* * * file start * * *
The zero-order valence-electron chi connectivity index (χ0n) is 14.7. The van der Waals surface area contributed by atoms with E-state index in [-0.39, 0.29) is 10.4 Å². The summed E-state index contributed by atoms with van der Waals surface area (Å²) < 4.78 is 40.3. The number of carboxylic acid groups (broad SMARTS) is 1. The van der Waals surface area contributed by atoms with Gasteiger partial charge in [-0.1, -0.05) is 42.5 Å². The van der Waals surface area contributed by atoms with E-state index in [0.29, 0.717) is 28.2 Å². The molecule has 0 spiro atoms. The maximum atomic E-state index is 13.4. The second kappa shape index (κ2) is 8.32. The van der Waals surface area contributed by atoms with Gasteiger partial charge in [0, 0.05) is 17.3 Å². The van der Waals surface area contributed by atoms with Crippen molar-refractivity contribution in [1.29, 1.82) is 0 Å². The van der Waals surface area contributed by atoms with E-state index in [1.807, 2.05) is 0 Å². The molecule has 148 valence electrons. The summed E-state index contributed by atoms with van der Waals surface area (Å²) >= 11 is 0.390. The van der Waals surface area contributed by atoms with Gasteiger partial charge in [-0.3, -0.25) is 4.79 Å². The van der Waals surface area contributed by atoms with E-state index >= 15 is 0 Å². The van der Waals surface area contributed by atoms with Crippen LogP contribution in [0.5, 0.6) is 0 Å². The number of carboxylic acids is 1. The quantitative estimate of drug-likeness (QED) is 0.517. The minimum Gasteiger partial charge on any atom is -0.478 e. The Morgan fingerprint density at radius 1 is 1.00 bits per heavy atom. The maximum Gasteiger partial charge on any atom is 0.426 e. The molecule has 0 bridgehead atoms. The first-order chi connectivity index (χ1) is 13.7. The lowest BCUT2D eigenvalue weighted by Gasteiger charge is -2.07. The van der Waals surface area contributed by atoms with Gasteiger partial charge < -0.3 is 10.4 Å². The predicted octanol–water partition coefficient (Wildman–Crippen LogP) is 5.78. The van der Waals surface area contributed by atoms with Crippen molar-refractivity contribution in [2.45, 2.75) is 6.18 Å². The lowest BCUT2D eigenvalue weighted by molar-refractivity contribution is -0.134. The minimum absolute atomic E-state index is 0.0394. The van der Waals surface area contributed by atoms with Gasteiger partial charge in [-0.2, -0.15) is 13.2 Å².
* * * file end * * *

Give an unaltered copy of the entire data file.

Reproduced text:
The zero-order valence-electron chi connectivity index (χ0n) is 14.7. The van der Waals surface area contributed by atoms with E-state index in [-0.39, 0.29) is 10.4 Å². The summed E-state index contributed by atoms with van der Waals surface area (Å²) < 4.78 is 40.3. The number of carboxylic acid groups (broad SMARTS) is 1. The van der Waals surface area contributed by atoms with Gasteiger partial charge in [-0.1, -0.05) is 42.5 Å². The van der Waals surface area contributed by atoms with E-state index in [0.29, 0.717) is 28.2 Å². The molecule has 0 spiro atoms. The maximum atomic E-state index is 13.4. The second kappa shape index (κ2) is 8.32. The van der Waals surface area contributed by atoms with Gasteiger partial charge in [0, 0.05) is 17.3 Å². The van der Waals surface area contributed by atoms with Crippen molar-refractivity contribution in [1.29, 1.82) is 0 Å². The van der Waals surface area contributed by atoms with E-state index in [1.807, 2.05) is 0 Å². The molecule has 148 valence electrons. The summed E-state index contributed by atoms with van der Waals surface area (Å²) >= 11 is 0.390. The van der Waals surface area contributed by atoms with Gasteiger partial charge in [-0.3, -0.25) is 4.79 Å². The van der Waals surface area contributed by atoms with E-state index >= 15 is 0 Å². The van der Waals surface area contributed by atoms with Crippen LogP contribution in [0.5, 0.6) is 0 Å². The number of carboxylic acids is 1. The quantitative estimate of drug-likeness (QED) is 0.517. The minimum Gasteiger partial charge on any atom is -0.478 e. The Morgan fingerprint density at radius 1 is 1.00 bits per heavy atom. The maximum Gasteiger partial charge on any atom is 0.426 e. The molecule has 0 bridgehead atoms. The first-order chi connectivity index (χ1) is 13.7. The lowest BCUT2D eigenvalue weighted by Gasteiger charge is -2.07. The van der Waals surface area contributed by atoms with Gasteiger partial charge < -0.3 is 10.4 Å². The predicted octanol–water partition coefficient (Wildman–Crippen LogP) is 5.78. The van der Waals surface area contributed by atoms with Crippen molar-refractivity contribution in [2.45, 2.75) is 6.18 Å². The lowest BCUT2D eigenvalue weighted by molar-refractivity contribution is -0.134. The minimum absolute atomic E-state index is 0.0394. The van der Waals surface area contributed by atoms with Gasteiger partial charge in [-0.2, -0.15) is 13.2 Å².